However, there’s only one thing that really grinds my gears with the Notebook 9 Pro. It’s the location of the power button. It’s on the right-hand side, right next to the microSD card slot. It sounds harmless, but in practice it’s fairly sensitive — it’s sloppy. Not only that, but the button protrudes from the side. It doesn’t take a reviewer to quickly realize you will be accidentally putting the Pro to sleep almost as often as you pick it up.
Also, far less of an issue but one related to its industrial design: the two-tone grey is unsightly. My opinion is by matching the darker hue of the palm rest with the exterior, the laptop would appear to be as “pro” as its name suggests. Right now, it looks like nearly every other laptop in Samsung’s lineup.
Samsung knows that many of the higher-end Windows laptops begin to converge on features, functionality, and even materials. Windows machines with touchscreens and styluses are more commonplace than ever, so what has Samsung done to differentiate itself? Besides the S Pen, it’s using the double-edged sword of bundled software. Added functionality at the cost of cleanliness.
For some, included apps like McAfee, Quick Settings app (also the F1 key) and SideSync to name a few, could be useful additions. But most people will find little use for them.
Samsung’s bundled software is more annoying than useful
Of all the bundled software, only the Quick Settings app was worth being added to my taskbar. Within the app, you can control everything from the color tone of the display, high performance mode, video HDR, auto booting when you open the lid, USB charging and even a “silent mode”; masking the Notebook 9 Pro as a fanless, power-conscious laptop. It’s a bit like an extended version of the options available in Windows 10’s own Action Center.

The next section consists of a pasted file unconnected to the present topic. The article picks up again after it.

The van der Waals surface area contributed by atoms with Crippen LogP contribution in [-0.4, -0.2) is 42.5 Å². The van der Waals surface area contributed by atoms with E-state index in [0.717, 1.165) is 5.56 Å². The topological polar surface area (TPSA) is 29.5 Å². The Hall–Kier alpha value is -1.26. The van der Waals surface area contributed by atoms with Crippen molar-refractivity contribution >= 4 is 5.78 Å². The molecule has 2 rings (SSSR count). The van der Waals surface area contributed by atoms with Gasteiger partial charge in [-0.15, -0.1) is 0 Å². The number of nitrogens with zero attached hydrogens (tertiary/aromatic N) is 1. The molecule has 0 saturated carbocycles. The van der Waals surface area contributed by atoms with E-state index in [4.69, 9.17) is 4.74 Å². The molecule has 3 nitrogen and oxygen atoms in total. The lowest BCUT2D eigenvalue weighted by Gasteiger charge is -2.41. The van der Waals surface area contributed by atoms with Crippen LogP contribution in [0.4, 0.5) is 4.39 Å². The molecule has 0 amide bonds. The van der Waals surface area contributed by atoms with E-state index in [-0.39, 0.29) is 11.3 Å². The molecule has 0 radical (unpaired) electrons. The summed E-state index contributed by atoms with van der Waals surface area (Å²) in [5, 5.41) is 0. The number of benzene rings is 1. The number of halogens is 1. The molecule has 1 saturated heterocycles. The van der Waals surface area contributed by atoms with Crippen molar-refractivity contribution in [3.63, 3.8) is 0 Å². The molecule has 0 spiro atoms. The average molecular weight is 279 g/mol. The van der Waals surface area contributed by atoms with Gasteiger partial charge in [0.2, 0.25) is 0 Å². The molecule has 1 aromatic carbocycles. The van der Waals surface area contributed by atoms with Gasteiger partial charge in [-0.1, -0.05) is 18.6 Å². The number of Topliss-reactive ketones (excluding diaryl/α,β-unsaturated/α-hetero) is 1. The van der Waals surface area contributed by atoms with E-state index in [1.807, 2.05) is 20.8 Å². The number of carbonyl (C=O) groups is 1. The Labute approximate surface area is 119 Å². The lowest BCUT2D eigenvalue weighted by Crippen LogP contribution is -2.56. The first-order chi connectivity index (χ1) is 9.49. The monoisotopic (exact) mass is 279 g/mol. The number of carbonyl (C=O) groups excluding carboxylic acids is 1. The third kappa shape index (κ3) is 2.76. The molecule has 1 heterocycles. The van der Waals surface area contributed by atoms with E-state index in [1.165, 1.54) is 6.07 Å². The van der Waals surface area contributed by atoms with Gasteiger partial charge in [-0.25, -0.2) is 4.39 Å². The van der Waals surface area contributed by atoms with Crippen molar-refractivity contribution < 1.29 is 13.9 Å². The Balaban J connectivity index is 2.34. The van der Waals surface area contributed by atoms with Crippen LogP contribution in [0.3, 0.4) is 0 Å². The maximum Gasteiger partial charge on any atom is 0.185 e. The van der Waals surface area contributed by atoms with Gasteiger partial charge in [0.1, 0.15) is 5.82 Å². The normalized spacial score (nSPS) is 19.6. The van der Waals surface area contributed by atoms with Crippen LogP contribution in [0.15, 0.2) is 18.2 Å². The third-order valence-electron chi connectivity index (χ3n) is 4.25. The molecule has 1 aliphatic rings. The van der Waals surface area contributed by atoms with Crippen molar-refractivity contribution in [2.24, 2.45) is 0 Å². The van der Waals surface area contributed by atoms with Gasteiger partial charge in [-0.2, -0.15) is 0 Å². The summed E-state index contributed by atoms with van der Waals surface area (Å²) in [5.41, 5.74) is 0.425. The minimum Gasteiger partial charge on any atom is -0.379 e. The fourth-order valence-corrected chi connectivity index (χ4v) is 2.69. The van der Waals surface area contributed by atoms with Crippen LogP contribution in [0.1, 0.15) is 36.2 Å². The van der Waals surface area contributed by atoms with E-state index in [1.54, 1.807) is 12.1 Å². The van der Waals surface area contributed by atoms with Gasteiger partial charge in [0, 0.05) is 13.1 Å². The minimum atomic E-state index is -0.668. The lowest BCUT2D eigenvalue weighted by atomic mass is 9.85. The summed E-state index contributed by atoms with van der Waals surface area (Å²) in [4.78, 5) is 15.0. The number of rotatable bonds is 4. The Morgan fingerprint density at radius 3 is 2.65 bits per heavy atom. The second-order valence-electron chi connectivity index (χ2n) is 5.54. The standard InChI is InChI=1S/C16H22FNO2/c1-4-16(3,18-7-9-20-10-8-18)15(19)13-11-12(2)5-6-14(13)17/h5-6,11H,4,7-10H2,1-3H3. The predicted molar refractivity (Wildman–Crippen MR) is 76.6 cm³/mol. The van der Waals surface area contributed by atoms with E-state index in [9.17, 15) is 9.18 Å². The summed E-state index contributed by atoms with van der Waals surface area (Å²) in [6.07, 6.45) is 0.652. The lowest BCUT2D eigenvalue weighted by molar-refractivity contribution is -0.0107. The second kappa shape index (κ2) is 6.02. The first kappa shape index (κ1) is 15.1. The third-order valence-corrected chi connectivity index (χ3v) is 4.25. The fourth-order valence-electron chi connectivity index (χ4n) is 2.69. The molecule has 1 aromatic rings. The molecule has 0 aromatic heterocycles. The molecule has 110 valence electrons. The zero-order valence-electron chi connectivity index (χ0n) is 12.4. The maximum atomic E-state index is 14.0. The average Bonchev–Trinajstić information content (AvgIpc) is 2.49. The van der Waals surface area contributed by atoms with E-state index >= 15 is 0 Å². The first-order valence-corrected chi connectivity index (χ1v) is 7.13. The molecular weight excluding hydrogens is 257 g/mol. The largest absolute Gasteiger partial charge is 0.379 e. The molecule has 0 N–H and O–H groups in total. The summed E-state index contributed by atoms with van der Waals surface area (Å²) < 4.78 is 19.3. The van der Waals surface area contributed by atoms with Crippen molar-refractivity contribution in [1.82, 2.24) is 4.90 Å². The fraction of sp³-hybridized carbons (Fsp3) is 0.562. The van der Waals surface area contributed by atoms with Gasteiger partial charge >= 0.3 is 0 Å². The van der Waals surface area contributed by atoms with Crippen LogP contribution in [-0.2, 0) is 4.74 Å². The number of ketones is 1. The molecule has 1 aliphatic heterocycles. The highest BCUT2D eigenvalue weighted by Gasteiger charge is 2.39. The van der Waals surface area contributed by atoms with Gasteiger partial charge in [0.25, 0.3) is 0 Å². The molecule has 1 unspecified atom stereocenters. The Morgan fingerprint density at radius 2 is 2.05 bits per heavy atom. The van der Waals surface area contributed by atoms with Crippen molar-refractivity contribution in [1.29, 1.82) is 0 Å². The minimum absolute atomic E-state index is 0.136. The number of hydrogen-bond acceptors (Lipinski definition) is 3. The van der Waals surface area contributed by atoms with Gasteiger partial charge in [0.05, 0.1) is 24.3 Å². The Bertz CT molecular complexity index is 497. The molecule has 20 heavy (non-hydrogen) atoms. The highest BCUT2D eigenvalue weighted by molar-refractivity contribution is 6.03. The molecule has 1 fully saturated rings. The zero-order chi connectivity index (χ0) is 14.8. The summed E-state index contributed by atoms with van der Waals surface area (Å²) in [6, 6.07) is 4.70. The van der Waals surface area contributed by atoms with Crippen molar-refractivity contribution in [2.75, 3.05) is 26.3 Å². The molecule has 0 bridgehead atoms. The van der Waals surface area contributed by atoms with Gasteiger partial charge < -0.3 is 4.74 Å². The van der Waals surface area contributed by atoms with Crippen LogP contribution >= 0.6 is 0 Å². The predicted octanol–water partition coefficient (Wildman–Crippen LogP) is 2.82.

Other features within the Quick Settings app are more gimmicks than anything else. For example, the digital privacy filter and “block camera recording” features. Let me explain.
A screen privacy filter is usually a physical feature or add-on, sometimes paired with clever software (see: HP’s Elitebook x360). But on the Notebook 9 Pro, there’s no physical privacy filter — it’s all software-based. Samsung only allows you to increase / decrease the opacity of windows by adding an opaque black layer over the display, making it impossible for even you to see what’s on-screen. I’d say try again, Samsung — this is certainly a feature users would appreciate, but right now it doesn’t really work.
Meanwhile, the camera blocking functionality is disabled (read: doesn’t work) if Windows Hello is enabled. This renders it the whole feature meaningless, since you’re exchanging one supposed form of security for another (and making logging into your computer more cumbersome in the process).
On the discussion of battery life, it’s unremarkable. I’ve pulled through seven to eight hours of moderate usage that includes multiple Chrome tabs, a lengthy Lightroom session, and 80 percent display brightness, with Bluetooth and keyboard backlighting on. Heavier usage may land you at the six hour mark, which isn’t stellar but not abysmal either.
Also, despite the use of a proprietary charging port, the USB-C port on the Notebook 9 Pro is capable to receiving charge from a battery pack or power outlet. So there are two ways to charge the Notebook 9 Pro, which is handy.
Solid power for good value always gains points in my book. Despite the compromises in audio, button placement, screen resolution and weight (4.8 pounds), the Notebook 9 Pro has a niche it can fill, even if that niche is as small as the S Pen.
The Notebook 9 Pro is for the user who wants a large screened Windows laptop, with the added benefits of an S Pen and plenty of power for your dollar. If you’re a fan of the Galaxy Note smartphone, it’s even better.
The added utility of a pen in a laptop doesn’t make using it worlds better, but in the case of the Notebook 9 Pro, it doesn’t take away from it either.